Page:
How do you make sense of the hard things in your life? Are there any special ways God reveals Himself in the mess?

 

Frannie

A Happy Day // Hospital Update

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We have a wonderful, wonderful update.

This Thanksgiving we spent the day transferring Uriah to St. Louis Children’s Hospital. It was a busy day but a decision we are so glad we made. Uriah was 4 days old when he took his first big ambulance ride!

We transferred when our Neurosurgeon team gave a very elusive, negative prognosis and treatment plan. Basically, they felt there was too little brain tissue to bother inserting a shunt (and therefore relieving the pressure in his head). They felt the risks and common difficulties of a shunt were too high and would only recommend it if Uriah’s head got too large and difficult for us to care for. They said his brain was so underdeveloped that he was blind and most likely deaf and that he would have very little motor control.

Needless to say, we needed a second opinion. I have had months and weeks to research, read, and connect with families with similar diagnoses’ and I knew how beneficial a shunt could be to Uriah. I also knew that parents of babies with these sort of brain anomalies are often told that their children would would have the poorest quality of life with enormous difficulties.

I thank the Lord for my amazing husband! Within moments of the doctors leaving, Dalton jumped into action, planning how to send off MRI’s, and asking me who I knew we could connect with. By the end of the night we knew we had to transfer to St. Louis Children’s Hospital.

This afternoon part of the Neurosurgeon team met with us to discuss Uriah’s care.

And guess what?! After reviewing Uriah’s scans and examining him they say he does not have Holoprosensephaly (where the front part of the brain did not divide). They do not know why the last hospital gave him that diagnosis.They believe that his brain did in fact divide properly but that his severe case of Hydrocephalus compressed it.

They want to insert a shunt and believe his brain is very likely to “fluff up” or “sponge out” once the pressure has been relieved! And while his brain may never be fully formed like yours or mine and developmental delays and special needs are likely they see no reason for him to be blind.

I cannot tell you what this means to us. To leave behind a hospital that encouraged us to do nothing but manage the symptoms of Uriah’s pressure and enter one that believed a shunt would be very beneficial to him is absolutely … I have no words. (All I want to do is cry tears of happiness but that hurts my incision so I just sit in awe and thanksgiving and ponder all the possibilities our Uriah Boy has). ๐Ÿ™‚

When we left the last hospital Dalton and I knew that it was a possibility to be given the same treatment plan in St. Louis. And we knew that if Uriah was meant to be blind, deaf, and benefit more from a lack of treatment than we would love him just as strongly. But we just *had* to know if the doctors were right. We just had to have a second opinion. ***We wanted his brain to be given a chance to “fluff out” and recover from the damage the blockage created.*** We wanted him to be given a chance.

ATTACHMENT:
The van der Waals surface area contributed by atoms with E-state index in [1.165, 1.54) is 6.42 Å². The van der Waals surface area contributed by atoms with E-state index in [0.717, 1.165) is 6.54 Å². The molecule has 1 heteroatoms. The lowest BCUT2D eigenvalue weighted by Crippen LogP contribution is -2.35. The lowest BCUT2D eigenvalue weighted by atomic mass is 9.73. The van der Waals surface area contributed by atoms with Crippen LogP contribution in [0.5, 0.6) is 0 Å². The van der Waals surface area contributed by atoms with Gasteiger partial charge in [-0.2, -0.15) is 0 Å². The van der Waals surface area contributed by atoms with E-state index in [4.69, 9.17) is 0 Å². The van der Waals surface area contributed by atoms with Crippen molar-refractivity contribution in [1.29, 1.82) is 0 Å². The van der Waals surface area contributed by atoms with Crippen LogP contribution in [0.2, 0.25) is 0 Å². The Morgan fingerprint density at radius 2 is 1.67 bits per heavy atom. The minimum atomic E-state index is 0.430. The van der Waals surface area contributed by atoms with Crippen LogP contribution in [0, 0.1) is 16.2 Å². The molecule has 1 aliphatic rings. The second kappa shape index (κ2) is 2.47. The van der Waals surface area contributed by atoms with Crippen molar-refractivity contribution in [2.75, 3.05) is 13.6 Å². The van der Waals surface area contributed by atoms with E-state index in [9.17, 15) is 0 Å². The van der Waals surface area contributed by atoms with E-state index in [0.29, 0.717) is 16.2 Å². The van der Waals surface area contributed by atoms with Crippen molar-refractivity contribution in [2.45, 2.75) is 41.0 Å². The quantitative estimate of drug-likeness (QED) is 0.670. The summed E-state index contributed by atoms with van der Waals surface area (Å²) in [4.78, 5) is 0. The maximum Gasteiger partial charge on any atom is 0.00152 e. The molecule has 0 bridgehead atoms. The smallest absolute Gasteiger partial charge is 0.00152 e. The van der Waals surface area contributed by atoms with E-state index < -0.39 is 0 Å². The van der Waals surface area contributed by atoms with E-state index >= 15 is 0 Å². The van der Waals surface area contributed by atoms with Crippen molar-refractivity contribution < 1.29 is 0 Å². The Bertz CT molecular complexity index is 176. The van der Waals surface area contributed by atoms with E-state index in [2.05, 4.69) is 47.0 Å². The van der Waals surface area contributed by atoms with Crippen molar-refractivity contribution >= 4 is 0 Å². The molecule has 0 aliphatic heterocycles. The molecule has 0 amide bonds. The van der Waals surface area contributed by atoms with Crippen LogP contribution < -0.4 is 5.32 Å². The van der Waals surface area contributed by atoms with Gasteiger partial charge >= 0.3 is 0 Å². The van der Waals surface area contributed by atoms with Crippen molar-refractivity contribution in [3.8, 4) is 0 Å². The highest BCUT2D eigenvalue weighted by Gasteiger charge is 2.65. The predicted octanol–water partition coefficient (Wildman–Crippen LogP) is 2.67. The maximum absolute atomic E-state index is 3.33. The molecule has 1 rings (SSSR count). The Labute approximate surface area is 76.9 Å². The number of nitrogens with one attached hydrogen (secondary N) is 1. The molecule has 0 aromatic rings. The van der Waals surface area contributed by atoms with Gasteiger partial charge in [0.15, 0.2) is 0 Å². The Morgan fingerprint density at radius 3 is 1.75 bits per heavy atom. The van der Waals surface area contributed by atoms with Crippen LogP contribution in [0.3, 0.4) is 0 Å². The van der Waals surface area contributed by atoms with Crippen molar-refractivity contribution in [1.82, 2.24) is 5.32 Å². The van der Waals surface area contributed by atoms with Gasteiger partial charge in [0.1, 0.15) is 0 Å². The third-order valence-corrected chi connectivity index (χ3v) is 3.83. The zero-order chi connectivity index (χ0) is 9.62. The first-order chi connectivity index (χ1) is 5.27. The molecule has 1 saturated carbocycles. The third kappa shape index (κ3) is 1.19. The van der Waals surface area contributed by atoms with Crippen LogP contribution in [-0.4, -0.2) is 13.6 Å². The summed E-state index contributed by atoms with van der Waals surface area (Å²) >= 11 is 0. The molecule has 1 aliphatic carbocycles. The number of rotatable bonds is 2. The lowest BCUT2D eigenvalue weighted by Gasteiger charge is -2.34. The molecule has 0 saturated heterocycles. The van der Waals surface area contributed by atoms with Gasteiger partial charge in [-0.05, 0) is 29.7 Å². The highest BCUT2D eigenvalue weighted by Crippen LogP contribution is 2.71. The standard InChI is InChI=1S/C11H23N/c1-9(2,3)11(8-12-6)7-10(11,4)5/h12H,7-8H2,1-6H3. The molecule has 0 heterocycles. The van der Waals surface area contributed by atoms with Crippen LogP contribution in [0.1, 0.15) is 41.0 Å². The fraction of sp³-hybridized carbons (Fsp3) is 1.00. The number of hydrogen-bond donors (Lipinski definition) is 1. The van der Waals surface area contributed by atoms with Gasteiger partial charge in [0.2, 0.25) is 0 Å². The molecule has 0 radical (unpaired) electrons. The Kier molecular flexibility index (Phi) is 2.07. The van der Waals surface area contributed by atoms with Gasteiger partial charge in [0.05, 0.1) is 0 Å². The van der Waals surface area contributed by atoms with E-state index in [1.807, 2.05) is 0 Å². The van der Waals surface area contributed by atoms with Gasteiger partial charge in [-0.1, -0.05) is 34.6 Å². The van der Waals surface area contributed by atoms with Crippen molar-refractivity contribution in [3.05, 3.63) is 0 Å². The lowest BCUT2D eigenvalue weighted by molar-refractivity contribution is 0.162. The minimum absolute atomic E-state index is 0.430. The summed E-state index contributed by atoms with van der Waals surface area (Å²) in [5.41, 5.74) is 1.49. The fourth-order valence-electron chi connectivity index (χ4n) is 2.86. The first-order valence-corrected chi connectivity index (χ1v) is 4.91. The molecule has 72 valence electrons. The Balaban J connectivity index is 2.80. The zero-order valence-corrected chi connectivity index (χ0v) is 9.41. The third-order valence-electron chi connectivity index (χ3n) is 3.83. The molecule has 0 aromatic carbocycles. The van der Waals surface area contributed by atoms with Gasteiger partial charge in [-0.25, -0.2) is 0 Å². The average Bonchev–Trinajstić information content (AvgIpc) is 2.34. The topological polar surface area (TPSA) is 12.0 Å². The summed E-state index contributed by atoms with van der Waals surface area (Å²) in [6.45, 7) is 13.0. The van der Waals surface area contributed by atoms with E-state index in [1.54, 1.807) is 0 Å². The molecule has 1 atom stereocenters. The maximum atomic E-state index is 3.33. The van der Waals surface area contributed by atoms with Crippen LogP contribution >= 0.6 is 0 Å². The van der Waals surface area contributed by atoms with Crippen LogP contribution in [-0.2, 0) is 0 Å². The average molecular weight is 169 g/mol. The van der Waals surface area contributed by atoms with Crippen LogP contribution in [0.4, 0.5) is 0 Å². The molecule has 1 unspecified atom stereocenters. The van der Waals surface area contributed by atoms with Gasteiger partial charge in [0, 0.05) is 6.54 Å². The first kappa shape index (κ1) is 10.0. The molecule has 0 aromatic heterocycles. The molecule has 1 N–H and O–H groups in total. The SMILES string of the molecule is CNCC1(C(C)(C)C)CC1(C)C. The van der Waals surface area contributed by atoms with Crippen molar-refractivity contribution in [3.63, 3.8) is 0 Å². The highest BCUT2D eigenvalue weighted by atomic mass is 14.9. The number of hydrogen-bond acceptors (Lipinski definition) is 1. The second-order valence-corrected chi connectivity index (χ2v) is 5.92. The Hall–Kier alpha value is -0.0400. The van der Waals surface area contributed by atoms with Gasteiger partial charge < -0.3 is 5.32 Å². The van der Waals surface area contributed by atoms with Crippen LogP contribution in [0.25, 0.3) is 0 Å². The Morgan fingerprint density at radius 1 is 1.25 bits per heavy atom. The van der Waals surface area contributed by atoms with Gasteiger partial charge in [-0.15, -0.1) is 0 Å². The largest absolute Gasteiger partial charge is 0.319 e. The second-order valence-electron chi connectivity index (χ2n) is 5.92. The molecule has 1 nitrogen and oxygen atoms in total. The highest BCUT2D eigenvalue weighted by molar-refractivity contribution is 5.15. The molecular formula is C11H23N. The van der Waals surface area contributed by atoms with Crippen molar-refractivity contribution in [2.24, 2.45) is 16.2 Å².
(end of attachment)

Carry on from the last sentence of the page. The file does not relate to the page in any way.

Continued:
My new mommy-heart is so full. There is no greater gift than being given a chance, both spiritually and physically, and we thank God for giving us both. I am thankful we were given the time to prepare, research, and connect with families with similar stories so we would know how to respond (all that bed rest proved useful in more ways than one!). I am thankful for a husband who is bold enough to demand second opinions and question professionals (I’m not so much) ๐Ÿ˜‰ . I am thankful that Children’s accepted Uriah’s case and gave him the medical attention and examination he needed. I am thankful for a medical team who personally meets with us. And I thank the LORD for the better diagnosis. I was prepared to love a little boy with two life-altering diagnosis … to be told he has only one (and the relatively more minor one at that!) is something I never thought I’d hear. I honestly can’t believe it.

Thank you all for your prayers. We’re currently holed away in a hotel room and I am enjoying being able to finally put my swollen feet up and drink coffee in peace. We’ll be right back to Uriah’s bed tomorrow morning but for the moment we rest and smile little happy smiles to ourselves over the good news. We love our son so much, no matter what his diagnosis and abilities, but this news is truly refreshing.

As far as upcoming surgeries, Uriah’s TE Fistula (esophagus/trachea) surgery is being tentatively planned for this Monday (it was rescheduled when we changed hospitals) and then his shunt surgery will follow in the coming weeks after he has rested and recovered from the first.

We still have a long road ahead of us but this makes the difficulties so much easier to wade through.ย Is there anything better than a chance?

Love and blessings,

Frannie